April 12 (Bloomberg) -- Myron Ullman is just a few days into his return as chief executive officer of money-losing department store J.C. Penney Co. and he’s already come to one important conclusion: the chain needs cash.
J.C. Penney Co. hired Blackstone Group LP to help it raise at least $1 billion, said people with knowledge of the situation, as the retailer tries to recover from its worst annual loss in more than 25 years.
The third-largest U.S. department-store chain is exploring a range of options to raise the money, including selling a stake to some private-equity firms, said the people, who asked not to be identified because the process is private. The Plano, Texas-based company also is interviewing other outside advisers to help it preserve cash, said one of the people.
J.C. Penney ousted CEO Ron Johnson this week after a dismal first year on the job and reinstated his predecessor, Ullman. Sales in the year ended Feb. 2 plunged 25 percent to $13 billion, the lowest since at least 1987. Ullman, 66, served as J.C. Penney’s chairman and CEO for about seven years before Johnson, 54, took over in November 2011.
Hiring outside advisers “suggests a little bit of a level of desperation,” Liz Dunn, an analyst at Macquarie Group in New York, said in an interview. “They have said repeatedly they have adequate liquidity.”
Chief Financial Officer Kenneth Hannah told analysts on a Feb. 27 conference call to discuss fourth-quarter results that the company had plenty of liquidity and would fund Johnson’s transformation of the 110-year-old chain with cash from operations.
J.C. Penney declined 1.6 percent to $14.62 at the close in New York. The shares have dropped 7.9 percent since Ullman came back. The stock fell 50 percent from Nov. 1, 2011, the day Johnson started, through his last day on April 8.
A representative for Blackstone declined to comment yesterday. J.C. Penney said it couldn’t confirm whether it’s hired Blackstone to raise capital. Daphne Avila, a spokeswoman for the retailer, did say in an e-mailed statement that the company had hired advisers to best position the chain from a financial standpoint during Johnson’s transformation, which J.C. Penney hadn’t previously disclosed.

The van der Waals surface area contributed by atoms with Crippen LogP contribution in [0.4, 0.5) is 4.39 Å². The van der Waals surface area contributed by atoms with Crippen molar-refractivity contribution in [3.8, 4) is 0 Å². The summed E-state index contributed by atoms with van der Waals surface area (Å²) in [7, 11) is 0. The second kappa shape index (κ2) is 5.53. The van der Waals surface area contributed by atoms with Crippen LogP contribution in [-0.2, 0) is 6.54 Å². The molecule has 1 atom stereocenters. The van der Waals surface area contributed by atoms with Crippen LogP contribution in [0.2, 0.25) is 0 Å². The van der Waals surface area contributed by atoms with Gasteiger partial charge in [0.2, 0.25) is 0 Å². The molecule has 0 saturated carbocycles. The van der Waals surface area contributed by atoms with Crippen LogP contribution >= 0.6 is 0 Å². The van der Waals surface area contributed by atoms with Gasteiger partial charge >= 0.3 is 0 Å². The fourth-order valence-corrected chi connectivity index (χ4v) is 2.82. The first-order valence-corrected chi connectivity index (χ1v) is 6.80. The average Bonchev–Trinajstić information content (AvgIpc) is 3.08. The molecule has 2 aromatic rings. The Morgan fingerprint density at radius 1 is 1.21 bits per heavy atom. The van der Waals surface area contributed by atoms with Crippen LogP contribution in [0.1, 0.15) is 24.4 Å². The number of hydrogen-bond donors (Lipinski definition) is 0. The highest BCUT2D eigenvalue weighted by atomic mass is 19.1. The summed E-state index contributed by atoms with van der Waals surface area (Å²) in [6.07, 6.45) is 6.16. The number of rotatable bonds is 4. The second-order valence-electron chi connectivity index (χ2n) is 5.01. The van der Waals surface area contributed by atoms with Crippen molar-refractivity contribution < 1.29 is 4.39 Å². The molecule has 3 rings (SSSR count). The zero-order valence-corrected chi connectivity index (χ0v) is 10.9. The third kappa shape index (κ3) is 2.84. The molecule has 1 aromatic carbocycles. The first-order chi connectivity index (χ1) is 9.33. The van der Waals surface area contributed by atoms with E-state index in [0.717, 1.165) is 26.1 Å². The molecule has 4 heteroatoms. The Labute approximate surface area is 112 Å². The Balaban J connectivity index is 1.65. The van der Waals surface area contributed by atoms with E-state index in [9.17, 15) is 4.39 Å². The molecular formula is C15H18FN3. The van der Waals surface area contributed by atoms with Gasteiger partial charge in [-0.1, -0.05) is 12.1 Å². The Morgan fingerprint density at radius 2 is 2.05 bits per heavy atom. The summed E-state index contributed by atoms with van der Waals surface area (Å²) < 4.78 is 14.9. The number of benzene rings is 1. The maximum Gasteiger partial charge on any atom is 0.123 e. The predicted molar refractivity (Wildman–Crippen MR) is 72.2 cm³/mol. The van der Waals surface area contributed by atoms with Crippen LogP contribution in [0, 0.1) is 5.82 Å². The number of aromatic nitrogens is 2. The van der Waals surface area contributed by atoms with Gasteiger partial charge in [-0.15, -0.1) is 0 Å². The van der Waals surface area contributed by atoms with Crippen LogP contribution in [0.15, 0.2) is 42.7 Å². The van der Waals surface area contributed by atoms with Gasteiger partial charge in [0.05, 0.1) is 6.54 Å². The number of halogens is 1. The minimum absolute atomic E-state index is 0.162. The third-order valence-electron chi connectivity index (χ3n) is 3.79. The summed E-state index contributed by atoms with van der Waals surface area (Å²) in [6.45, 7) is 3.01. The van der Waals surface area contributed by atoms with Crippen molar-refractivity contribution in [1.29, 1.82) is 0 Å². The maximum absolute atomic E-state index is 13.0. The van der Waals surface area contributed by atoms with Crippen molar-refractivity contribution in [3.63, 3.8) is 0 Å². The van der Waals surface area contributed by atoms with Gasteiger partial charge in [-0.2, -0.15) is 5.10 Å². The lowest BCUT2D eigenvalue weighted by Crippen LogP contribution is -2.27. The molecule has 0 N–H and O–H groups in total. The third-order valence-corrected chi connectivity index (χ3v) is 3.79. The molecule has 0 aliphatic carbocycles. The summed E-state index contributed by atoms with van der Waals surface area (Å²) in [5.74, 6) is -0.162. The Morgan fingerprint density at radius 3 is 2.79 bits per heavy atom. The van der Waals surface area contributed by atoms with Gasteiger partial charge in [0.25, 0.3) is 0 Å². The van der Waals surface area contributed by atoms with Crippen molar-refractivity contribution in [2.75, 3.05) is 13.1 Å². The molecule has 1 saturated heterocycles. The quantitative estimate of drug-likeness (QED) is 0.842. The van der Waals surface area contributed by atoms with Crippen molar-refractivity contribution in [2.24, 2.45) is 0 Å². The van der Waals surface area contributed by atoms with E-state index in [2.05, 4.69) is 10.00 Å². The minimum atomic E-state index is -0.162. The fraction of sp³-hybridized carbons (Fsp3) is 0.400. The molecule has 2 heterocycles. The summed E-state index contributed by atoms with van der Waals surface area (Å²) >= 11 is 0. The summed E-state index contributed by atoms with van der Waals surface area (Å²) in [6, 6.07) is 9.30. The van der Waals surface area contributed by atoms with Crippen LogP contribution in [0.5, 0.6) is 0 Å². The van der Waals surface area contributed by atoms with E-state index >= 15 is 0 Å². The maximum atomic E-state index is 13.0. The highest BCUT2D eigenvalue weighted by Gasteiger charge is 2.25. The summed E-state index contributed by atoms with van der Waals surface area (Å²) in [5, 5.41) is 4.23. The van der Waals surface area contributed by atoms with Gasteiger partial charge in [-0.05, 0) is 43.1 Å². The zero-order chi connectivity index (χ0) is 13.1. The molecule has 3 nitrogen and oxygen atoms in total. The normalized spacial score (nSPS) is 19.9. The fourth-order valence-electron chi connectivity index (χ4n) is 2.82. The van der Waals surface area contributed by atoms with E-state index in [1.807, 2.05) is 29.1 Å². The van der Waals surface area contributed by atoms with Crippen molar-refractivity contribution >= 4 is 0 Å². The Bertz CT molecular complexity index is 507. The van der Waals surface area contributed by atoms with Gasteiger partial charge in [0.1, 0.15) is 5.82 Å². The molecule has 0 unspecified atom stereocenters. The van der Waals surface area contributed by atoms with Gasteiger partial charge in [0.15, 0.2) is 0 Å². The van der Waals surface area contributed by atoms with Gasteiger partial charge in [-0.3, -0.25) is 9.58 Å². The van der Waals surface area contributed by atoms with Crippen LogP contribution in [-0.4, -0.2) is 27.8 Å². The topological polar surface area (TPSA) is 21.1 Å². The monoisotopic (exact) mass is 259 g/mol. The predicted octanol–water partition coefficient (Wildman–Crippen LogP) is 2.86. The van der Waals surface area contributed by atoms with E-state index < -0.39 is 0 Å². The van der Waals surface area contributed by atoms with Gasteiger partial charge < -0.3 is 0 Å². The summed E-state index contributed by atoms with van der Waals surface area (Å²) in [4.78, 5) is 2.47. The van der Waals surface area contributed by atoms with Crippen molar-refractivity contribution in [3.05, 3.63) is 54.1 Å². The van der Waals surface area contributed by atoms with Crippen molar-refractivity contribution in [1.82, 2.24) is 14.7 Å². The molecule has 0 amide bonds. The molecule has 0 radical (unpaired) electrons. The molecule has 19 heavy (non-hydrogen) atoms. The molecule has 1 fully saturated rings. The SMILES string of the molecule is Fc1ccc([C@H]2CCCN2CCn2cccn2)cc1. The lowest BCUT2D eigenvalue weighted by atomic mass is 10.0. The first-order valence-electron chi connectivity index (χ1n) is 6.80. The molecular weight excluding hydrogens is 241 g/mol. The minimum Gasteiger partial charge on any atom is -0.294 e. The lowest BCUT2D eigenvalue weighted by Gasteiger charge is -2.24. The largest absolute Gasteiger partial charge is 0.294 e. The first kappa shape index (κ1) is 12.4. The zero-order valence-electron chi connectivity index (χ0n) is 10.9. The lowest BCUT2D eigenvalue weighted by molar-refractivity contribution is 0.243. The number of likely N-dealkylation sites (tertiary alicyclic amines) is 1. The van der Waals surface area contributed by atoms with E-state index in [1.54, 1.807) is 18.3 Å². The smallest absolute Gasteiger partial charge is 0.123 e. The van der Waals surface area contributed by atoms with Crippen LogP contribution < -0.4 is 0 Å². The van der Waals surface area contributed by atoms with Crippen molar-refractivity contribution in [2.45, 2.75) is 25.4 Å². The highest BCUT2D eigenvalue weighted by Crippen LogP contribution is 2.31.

Johnson, the much-heralded former head of Apple Inc.’s retail division, attempted to overhaul almost every aspect of the chain. He reduced promotions in favor of everyday low prices, cut the workforce by more than 40,000 employees and invested in renovating about 700 of the chain’s 1,100 stores with boutiques dedicated to such brands as Levi’s and Izod in an attempt to attract younger and wealthier shoppers.
It didn’t work, and current customers fled while new ones didn’t visit. As a result, J.C. Penney posted a net loss of $985 million last year. By the time the company’s board replaced Johnson on April 8, the chain was in an “urgent cash situation,” Michael Binetti, an analyst for UBS AG in New York, wrote in an April 9 note to clients.
The chain’s operations consumed $10 million in cash in the year ended Feb. 2, the first year they’ve done so since at least 1987, according to data compiled by Bloomberg. J.C. Penney produced $820 million in cash from operations the previous year.
That led the company to delay payments to major vendors and push out payable days in recent weeks, Binetti said, citing vendor contacts. Binetti recommends selling J.C. Penney shares.
The move to hire Blackstone may have been driven partly by Ullman wanting to reassure vendors that J.C. Penney will be able to keep paying them, said Dunn, who has a neutral rating on J.C. Penney shares.
Creditors have been fleeing J.C. Penney, whose debt rating Standard & Poor’s cut Feb. 28 to a grade that indicates vulnerability to nonpayment. The company’s cash position also had declined to $930 million in the quarter ended Feb. 2 from $1.51 billion a year earlier.
Standard & Poor’s said in a February note lowering J.C. Penney’s debt rating that the retailer may have to borrow from a $1.85 billion revolving credit line to fund operations or seek more financing for its transformation.
Part of the reason Ullman may be seeking to raise capital is that the company is spending to finish renovating the home goods sections of 500 stores, Dunn said. Binetti said in his note that this project represented 15 percent of the company’s selling square footage.
The Wall Street Journal reported earlier yesterday that J.C. Penney hired Blackstone to raise capital.
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